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Ayurveda Scholars


He was the first person who learnt Ayurveda from Indra and educated the mankind. Shakatayam has described him in this sense:

The divine son of Bhahma, Devarshi Angina had two sons: Utathya and Brihaspati. At the end of KrutaYuga or at beginning of TretaYug, Utathya's wife Mamta and Bruhaspati gave birth to Bharadwaj. The details can be found out in Matsya, Agni Bhahma or Hariwarsha Puranas as well as in Shree Madbhagwat Gita.

It has been described in Charaksanitha that in the midst of Tretayug the disease like temperature came into existence. It wa saftre the introduction of new diseases that After the development of disease Rishis send Bharadwaj to study Ayurveda from Indra. His Ashrama was in Prayag. (Even today this place is quite popular in the priests).

Saints had long life due to Tapobala (Power got from Taga) and Rasayana (Divyaushadhi i.e. divine medicine) while Bharadwaj had the longest life in all these, as pointed in Autareya Aoranyaki.

He was good friend of the King Prushat of Panchal Desh and the father of Dronacharya, (Guru of Kaurav, Pandav). When Drupad, the son of Prushat became King after death of Prushat, Bharadwaj also passed away. Draupadi, the daughter of King Drupad, was the wife of Pandavs. In Mahabharata war, Drupad and Dronacharya both died. In this way it is sure that Bharadwaj was alive from KrutaYuga till some time before the end of Dwagar Yuga.

Maharshi Atreya, the Guru of Agnivesha learnt Ayurveda from Bharadwaj. Many of his successors also had knowledge of Ayurveda Charak. So ch 12, 25 states about another Bharadwaj also. Atreya cleared the doubt about it and proved the options wrong.


He was the son of Devarshi Atri, divine son of Bramha. The word Atreya can have different meanings like son of Atri or successor of Atri or Shishya (student) of Atri etc. But as in Charaksanhita at different places it is clearly understood that the relation is father- son only.

Atri Rishi was himself the Acharya (teacher) of Ayurveda as stated in, KashyapSanhita. He was the Guru (teacher) of Agnivesha who created CharakSanhita's original Novel 'Agniveshatantra', and Bhed etc. He was also recognised by the name Punarvasu and Chandrabhag. The other two names mentioned in CharakSanhita are Bhikshu Atreya and Krishnatreya.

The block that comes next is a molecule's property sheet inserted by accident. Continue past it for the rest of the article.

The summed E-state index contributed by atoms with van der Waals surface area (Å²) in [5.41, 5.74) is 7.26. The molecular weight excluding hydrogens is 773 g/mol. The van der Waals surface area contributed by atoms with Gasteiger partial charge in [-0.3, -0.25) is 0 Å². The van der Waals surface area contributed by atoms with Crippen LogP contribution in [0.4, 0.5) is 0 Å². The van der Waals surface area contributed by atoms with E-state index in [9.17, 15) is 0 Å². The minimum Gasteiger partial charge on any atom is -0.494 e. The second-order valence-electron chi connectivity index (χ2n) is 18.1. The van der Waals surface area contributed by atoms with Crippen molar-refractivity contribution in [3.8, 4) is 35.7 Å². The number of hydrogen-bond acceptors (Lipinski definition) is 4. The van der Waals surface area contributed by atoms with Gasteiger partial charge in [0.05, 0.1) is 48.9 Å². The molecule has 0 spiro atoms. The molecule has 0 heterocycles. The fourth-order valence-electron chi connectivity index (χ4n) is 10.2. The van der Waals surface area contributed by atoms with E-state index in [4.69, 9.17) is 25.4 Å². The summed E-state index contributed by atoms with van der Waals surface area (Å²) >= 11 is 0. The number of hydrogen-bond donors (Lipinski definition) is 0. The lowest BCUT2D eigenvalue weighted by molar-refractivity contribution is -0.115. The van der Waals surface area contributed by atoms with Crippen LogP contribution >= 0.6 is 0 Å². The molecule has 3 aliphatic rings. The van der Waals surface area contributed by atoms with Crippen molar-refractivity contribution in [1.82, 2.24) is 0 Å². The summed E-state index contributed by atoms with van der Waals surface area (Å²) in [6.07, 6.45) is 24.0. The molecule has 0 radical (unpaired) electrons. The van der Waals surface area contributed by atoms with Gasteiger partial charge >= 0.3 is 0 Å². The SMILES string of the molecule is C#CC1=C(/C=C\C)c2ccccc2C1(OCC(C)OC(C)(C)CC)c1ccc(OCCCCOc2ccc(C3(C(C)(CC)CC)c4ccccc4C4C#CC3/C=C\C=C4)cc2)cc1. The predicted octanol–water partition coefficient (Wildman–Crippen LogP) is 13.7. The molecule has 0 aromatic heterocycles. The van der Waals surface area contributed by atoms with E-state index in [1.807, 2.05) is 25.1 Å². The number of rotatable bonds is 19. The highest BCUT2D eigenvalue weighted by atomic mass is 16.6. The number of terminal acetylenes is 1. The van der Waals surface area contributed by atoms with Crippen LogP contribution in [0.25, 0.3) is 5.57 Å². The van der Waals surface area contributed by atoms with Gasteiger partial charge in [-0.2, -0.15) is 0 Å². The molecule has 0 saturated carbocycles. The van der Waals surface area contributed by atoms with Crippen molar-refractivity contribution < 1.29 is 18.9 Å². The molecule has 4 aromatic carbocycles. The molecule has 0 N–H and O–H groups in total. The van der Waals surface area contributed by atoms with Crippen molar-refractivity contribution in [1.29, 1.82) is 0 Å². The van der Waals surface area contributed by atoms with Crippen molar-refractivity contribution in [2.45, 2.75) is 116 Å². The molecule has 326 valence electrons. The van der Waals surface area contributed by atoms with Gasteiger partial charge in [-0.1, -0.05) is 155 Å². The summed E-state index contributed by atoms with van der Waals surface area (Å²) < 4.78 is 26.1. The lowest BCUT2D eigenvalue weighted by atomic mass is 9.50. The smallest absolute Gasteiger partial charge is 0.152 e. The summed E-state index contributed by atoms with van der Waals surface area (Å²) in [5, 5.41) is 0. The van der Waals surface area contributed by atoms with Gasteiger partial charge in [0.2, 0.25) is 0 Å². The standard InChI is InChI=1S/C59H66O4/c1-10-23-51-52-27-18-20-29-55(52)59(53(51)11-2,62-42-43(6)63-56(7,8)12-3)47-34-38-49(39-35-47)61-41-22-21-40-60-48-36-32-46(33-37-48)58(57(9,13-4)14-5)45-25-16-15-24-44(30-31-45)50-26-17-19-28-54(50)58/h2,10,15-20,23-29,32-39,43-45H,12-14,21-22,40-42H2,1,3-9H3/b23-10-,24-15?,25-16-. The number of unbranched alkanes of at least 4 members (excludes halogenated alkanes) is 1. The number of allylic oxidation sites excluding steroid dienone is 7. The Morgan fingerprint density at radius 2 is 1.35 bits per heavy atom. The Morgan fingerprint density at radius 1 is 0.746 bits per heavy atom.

As Atreya and Bhikshu Atreya are mentioned in one instance (together), these two are definitely two separate identities. But names Krishnatreya and Atreya are not mentioned together at any place so it may be said that these two are names of one person. In this concern Shree Gurupad Haldar Mahadoy's opinion given in 4th ch of Shree Madbhagwat.

Meaning which can be taken from this:

Soma: - Chandra, Chandrbhag in Punarvasu Atreya
Krishnatreya: - Durvasa
Dattatreya: - Bhikshu Atreya

But from paragraph of CharakSanhita Sootrasthan, it seems that being a krishnayajurved: Punarvasu can be called as Krishnatreya. He was a teacher (Acharya) of three Ayurvedas.


Agnivesh was foremost among the disciples of Atreya and the author of the Agnivesh - tantra. Agnivesha is mentioned in Sarngaravadi, Aswadi, Gargadi and Tikakitavadi Ganas of Panini's Astadhyayi. Gold stucker has fixed 7th cent B.C. as the date of Panini. As Agnivesh is mentioned in more than one ganas it is evident that he existed long back and became a historical figure by the time of Panini.


On the second stratum stands Charaka who was the first man to refine the treatise of Agnivesha thoroughly and enlarge it with his interpretations and annotations. His contributions in this respect were so spectacular that the original treatise in its new form began to be known on the name of Charaka himself instead of the original author.

Charaka enlarged the original Agnivesha-tantra in brief (Sutra) style with his annotations (Bhashya). Thus Charaka was the Bhasyakara of Agnivesa's work as was Patanjali for the Astadhyayi of Panini. That is why no wonder that Charaka has been identified as Patanjali, the author of Yogasutra and Mahabhasya.

Was Charaka an individual or a traditional group?